Tamales de col y espinacas

In Ecuador, some of our tamales are made using banana leaves instead of corn husks, similar to what our fellow Puerto Ricans call pastelitos.  I love cooking with banana leaves because they infuse a sweet flavor into whatever you fill them with.  Banana leaves also make a great container – no need for a plate with this one.   Although my favorite banana leaf-contained food is ayacas de papa, this tamal de col y espinacas is a close second.  I warn you that when you go back to see the ayaca recipe, the pictures may scare you, but the recipe is awesome!

This tamal is more like a souffle because we separate the eggs, and beat the whites into a meringue, which are folded into the rest of our mixture towards the end of the preparation.  You can serve this tamal with some aji criollo, some encurtido, or both.  And if you are looking for something without any meat involved, I got your tamal right here!

Cookery instruments needed:

A large stock pot, an electric mixer fitted with a paddle attachment followed by a whisk attachment, a “tamalera”, or steam pot.  You can finagle your own steam pot by fitting a steel colander into a larger pot where you will pour the water to steam; just make sure the colander doesn’t touch the water at all.

Cookery ingredients needed:

Butter; eggs, separated; crumbled queso fresco, minced red onion, salt, pepper, all-purpose flour, baking powder, shredded cabbage, spinach and banana leaves.  Sorry, no picture this time; use your imagination.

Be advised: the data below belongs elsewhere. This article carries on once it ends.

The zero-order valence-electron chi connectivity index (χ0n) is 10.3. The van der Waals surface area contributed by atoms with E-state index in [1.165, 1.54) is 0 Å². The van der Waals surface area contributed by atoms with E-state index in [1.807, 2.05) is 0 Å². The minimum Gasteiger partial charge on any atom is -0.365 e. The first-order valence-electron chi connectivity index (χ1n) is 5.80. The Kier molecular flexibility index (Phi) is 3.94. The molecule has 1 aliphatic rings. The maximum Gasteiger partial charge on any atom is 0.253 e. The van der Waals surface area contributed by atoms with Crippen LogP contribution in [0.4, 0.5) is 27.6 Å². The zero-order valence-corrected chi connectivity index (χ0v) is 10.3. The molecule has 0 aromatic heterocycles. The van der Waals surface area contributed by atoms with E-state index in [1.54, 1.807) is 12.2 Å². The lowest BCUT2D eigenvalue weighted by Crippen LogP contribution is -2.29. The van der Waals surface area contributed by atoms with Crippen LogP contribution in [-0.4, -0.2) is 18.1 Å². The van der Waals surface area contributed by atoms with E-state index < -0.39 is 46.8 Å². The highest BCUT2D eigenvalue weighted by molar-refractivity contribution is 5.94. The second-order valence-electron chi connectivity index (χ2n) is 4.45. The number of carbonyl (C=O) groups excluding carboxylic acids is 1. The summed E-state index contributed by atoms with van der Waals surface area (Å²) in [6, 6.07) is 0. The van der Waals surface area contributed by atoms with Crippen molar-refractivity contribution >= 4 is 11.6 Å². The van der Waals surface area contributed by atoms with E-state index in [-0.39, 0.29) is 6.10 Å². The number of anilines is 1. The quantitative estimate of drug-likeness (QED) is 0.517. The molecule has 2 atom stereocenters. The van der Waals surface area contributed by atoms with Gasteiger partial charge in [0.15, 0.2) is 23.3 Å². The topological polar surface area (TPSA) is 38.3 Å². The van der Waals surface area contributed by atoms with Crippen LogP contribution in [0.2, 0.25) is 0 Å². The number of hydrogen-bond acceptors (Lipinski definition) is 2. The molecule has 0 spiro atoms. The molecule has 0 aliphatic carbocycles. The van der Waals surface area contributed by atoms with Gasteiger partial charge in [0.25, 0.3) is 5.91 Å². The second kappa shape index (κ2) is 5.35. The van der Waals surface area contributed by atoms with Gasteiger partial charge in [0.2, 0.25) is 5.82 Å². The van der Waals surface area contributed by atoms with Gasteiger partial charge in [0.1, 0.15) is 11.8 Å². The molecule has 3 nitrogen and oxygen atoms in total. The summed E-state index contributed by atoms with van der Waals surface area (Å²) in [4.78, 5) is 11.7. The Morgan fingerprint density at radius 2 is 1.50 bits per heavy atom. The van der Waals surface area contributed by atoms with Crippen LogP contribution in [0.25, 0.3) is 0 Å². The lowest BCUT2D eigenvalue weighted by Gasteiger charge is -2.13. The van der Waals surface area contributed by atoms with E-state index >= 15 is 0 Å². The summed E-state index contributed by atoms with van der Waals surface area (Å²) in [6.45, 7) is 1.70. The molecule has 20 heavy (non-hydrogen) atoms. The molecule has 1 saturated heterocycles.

Banana leaves

Here are the banana leaves.  They are normally found in the Hispanic frozen food section aisle, or the Asian food section too.  These banana leaves are long, so we need to cut them in smaller pieces –  squares, about 10in x 10in.  Set aside.

Blanching cabbage

In a large stock pot, bring abundant water to a boil. Once boiling, add the shredded cabbage and blanche for 3 minutes. Remove from the water, and lay out to dry, removing as much liquid as possible.

Blanching spinach

Repeat this same step with the spinach, squeezing out as much liquid possible once blanched. You will end up with a tight and small amount.

sifting flour

In a bowl, sift together the all-purpose flour with the baking powder.  Set aside.

Creaming butter

Using an electric mixer, beat the butter until creamy.  Using a big mixer was kind of a pain in the but, so if you have one of those hand held electric mixers, that would work much better.

Adding eggs

Add the egg yolks, one by one and keep beating for another 10 minutes, scraping the sides of the bowl every so often.  This mixture will be bright yellow.  It will make you happy.

adding cheese, onions, salt and pepper

Add the crumbled queso fresco, the minced onions, salt and pepper. Continue to beat until incorporated.

Beating in flour

Add the sifted flour/baking powder combo and continue beating until all is incorporated. The dough will have a sticky consistency, and it will be relatively dense.

Adding cabbage and spinach

Add the blanched cabbage and spinach, and mix with a spatula until the ingredients are incorporated.

Making meringue

In a separate bowl, beat the egg whites plus a capful of plain, white vinegar, until you have a meringue. The egg whites will form stiff, short peaks.

Folding in meringue

Gently fold the meringue into the other mixture until all incorporated, but without deflating the egg whites.  Don’t forget: fold, not beat, or mix.

Making the tamales

Tamal pocket